Philip Kerr: Creator of Bernie Gunther
Very sad news this weekend, with the announcement of the death of Philip Kerr on Friday 23rd Mach 2018. Starting from a career in advertising, Philip Kerr will be long remembered for his wonderful series of books featuring Bernie Gunther, a hard-bitten, essentially moral, German policeman; Gunther is not without his own weaknesses and demons, but when faced with moral choices, always seems to make the right choice, all-be-it often with a very hard edge.
The twelve book series started in 1989 with "March Violets", which is written in a very punchy, hard-boiled style, owing much to Hammett and Chandler, but set in a Germany of 1936, where the Nazi regime is consolidating its power and preparing for war. Bernie investigates the murders of family members of a rich industry mandarin,and leads us through the dark and dangerous world of pre-war Berlin, ending up in the Dachau concentration camp.
The next two books, "The Pale Criminal", published in 1990, and "A German Requiem", 1991, continue in a similar vein and style, with stories set in Berlin in 1938 and Vienna in 1947 respectively. These first three novellas were re-published together by Penguin in 1993 under the title "Berlin Noir".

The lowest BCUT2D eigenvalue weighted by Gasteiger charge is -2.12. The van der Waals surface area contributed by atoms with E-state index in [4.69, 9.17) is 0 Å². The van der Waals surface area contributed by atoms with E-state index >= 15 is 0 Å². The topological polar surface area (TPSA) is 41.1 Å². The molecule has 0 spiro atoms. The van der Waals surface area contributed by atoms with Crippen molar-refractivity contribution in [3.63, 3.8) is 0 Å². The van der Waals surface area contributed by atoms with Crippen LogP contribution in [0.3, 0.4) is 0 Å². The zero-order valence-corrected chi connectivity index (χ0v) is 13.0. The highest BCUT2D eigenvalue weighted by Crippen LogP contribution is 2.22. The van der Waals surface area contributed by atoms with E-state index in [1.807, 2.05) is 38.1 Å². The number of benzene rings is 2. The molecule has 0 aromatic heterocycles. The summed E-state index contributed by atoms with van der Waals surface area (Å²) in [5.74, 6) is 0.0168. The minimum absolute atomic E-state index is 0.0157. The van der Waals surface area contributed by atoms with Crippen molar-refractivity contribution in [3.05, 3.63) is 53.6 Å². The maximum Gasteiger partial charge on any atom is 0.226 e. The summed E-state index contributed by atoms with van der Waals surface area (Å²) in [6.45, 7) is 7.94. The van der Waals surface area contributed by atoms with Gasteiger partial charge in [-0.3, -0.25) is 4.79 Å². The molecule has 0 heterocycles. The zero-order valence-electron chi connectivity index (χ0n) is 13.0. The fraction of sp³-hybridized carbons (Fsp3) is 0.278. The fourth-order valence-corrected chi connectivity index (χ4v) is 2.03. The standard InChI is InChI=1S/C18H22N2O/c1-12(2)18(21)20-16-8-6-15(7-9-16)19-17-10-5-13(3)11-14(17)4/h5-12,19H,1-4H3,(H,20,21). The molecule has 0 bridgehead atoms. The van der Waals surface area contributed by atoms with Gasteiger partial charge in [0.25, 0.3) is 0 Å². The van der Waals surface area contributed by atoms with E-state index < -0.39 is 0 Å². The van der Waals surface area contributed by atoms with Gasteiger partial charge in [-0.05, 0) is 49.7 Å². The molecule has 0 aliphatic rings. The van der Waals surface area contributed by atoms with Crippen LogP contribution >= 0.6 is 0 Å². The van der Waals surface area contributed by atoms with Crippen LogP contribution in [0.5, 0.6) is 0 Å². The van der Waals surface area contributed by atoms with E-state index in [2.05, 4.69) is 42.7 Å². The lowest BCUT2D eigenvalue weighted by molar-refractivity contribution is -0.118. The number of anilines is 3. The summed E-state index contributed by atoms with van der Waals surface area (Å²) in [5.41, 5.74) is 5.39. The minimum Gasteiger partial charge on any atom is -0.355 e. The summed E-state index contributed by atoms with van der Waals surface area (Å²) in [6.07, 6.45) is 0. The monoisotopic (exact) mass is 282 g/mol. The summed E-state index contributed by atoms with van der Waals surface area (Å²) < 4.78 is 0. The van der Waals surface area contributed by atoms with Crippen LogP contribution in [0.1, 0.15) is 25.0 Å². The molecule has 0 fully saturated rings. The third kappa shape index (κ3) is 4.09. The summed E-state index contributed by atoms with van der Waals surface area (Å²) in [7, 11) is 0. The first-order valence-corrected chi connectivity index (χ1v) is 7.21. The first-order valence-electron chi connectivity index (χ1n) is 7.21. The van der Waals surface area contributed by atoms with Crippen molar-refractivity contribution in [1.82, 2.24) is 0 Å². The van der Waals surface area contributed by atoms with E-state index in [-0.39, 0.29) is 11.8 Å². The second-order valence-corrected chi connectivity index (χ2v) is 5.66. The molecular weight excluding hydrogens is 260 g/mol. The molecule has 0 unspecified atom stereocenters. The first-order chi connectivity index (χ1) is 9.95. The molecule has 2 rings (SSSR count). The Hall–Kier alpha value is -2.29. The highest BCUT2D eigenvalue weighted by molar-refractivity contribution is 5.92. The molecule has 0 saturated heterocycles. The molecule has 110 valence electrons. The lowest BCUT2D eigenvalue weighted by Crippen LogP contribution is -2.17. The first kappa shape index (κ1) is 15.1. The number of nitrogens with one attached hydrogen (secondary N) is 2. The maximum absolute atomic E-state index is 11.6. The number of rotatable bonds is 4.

The fourth book in the series, "The One from the Other", did not appear until 2006. It is set in Munich in 1949, and is set in the world of post war former Nazis and all the recriminations found in a defeated nation. Gunther is now a private detective looking for a former Nazi war criminal on behalf of his wife. 15 years on, Kerr's style has become more mature and he has found his own authentic voice, nit having to rely on the hard-boiled tricks of the first three stories.
The remaining eight books, which appeared between 2008 , "A Quiet Flame", and 2017 "Prussian Blue" explore Gunther's career between 1934 and 1956, with several involving a flash-back flash-forward structure, which is managed very smoothly, are all written in the mature late style and are an absolute joy to read.
I have read all of the Bernie Gunther books twice, both in the order in which they were published, and in the chronological order, which runs from book 6 "If the Dead Rise Not", set in 1934 to book 11, "The Other Side of Silence", which is set in 1956. My enjoyment was not dependent on the order of reading, but I do suggest that the first three early titles should perhaps be read first, as the stylistic change may jar somewhat.
The only bright news about Bernie Gunther is there is one final book, "Greeks Bearing Gifts" which is due out on April 3rd 2018. I have already ordered my copy and will read it with a mixture of pleasure and sadness.
Vale Philip Kerr. You will be sorely missed.